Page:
Skip to content

The Great Breeders and Their Methods, by Abram S. Hewitt

March 20, 2011

I have a nice looking copy of the hard-to-find The Great Breeders and Their Methods, by Abram S. Hewitt (1982). I was pleased it looked so nice. I opened it up and, sure enough, there is a bit of underlining, in blue pen, on pages 5-144 and pages 381-388 (the book’s summary), while pages 145-380 look unread. I had a talk with the person who underlined some of the books, including this one, and he said it is helpful for him to underline while he is reading. It helps keep him focused. He said he’d change his ways. It wasn’t until I started trying to thin out my book collection by selling them that I realized the value of an ink-free book. I too have started not underlining and use a bookmark instead of folding the corners. It doesn’t affect my relationship with the book and what it has to say. Sometimes I’ll take notes in a separate notebook, in order to keep focused.

This is one of the few books in the collection of horse books for sale with underlining, and it is still readable and usable – and all the photographs are still untouched. This book discusses the move from distance racing to speed racing and the breeders largely responsible for this change. In the preface, Hewitt writes,

“My effort has been to combine, where appropriate, facts, legends, and analyses of the patterns followed by the various breeders. Facts, of course, can be used for reference and have their place, but taken by themselves are often dull; analyses can be revealing and helpful, especially if the reader agrees with them; and legends are entertaining and can bring the spice of life to lovers of the thoroughbred and its traditions.”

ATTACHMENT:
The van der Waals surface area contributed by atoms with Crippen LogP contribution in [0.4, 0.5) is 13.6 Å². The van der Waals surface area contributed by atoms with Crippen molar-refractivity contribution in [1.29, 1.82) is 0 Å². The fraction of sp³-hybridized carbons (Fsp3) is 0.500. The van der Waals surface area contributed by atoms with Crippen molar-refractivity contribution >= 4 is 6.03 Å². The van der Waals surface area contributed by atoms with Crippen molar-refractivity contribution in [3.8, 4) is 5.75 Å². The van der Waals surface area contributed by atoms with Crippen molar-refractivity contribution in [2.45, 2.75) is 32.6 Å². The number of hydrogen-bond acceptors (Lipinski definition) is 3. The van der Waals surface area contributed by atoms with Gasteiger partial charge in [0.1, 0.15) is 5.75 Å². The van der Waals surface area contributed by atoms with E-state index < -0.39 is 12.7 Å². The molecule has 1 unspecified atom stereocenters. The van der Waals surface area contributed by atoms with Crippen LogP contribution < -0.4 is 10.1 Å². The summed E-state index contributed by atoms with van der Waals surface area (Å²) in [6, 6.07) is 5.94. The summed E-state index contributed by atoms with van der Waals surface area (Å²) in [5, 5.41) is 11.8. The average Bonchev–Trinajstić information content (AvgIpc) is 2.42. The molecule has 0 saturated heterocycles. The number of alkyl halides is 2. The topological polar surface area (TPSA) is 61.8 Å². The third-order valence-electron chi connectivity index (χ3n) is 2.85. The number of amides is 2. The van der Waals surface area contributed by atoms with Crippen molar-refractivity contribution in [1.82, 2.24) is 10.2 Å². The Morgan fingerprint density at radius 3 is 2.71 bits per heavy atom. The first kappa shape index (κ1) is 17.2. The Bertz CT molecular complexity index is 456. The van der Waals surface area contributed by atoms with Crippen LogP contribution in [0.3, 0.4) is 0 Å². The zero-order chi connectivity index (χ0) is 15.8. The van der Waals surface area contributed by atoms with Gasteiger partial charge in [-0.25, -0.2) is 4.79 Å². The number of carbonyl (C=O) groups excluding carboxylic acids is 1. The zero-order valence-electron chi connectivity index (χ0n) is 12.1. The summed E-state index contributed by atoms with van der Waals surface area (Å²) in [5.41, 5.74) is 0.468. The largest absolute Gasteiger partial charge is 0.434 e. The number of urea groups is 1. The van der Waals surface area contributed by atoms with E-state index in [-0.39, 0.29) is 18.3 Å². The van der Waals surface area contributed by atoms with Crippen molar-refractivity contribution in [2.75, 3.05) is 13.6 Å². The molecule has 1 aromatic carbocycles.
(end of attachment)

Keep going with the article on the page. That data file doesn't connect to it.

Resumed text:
I was curious about Hewitt, and I found out that he too is a legend, described as a Renaissance man, eloquent and worldly. The list of his accomplishments include that of breeder of a classic winner and writer of several books on horses. His 1987 obituary lists many more:

Aristocratic grandson and namesake of a mayor of New York; Oxford man in the days of Evelyn Waugh; professor of law at Columbia and Johns Hopkins; member of the OSS (forerunner of the CIA) who tried to convince FDR the Russians would get too much the way the Normandy Invasion was designed; bon vivant and confidant of Prince Aly Khan; formidable international lawyer; master of Montana Hall farm in Virginia; breeder of a classic winner, Phalanx; astute dealer who bought Some Chance from Ben Jones for $7,000 and won over $90,000 with him and who decades later imported Sirlad; economist; proud and bemused father; raconteur; pedigree expert, and author.  When Hewitt spoke of Atty Persse, George Lambton, or other mainstays of the British Turf of an earlier day, he did so from the memory of acquaintance, not merely history books. When he spoke of breeding theories, he did so from the perspective of having applied them, not merely thought of them, and until the end—long past the age when many men’s minds have been set on all matters—he was ever ready to examine a new idea, a novel approach.

No doubt this book comes from that special place in Hewitt’s mind. For more information on this fascinating and worthwhile book, please contact me.


Leave a Reply

Fill in your details below or click an icon to log in: Logo

You are commenting using your account. Log Out /  Change )

Google+ photo

You are commenting using your Google+ account. Log Out /  Change )

Twitter picture

You are commenting using your Twitter account. Log Out /  Change )

Facebook photo

You are commenting using your Facebook account. Log Out /  Change )


Connecting to %s

%d bloggers like this: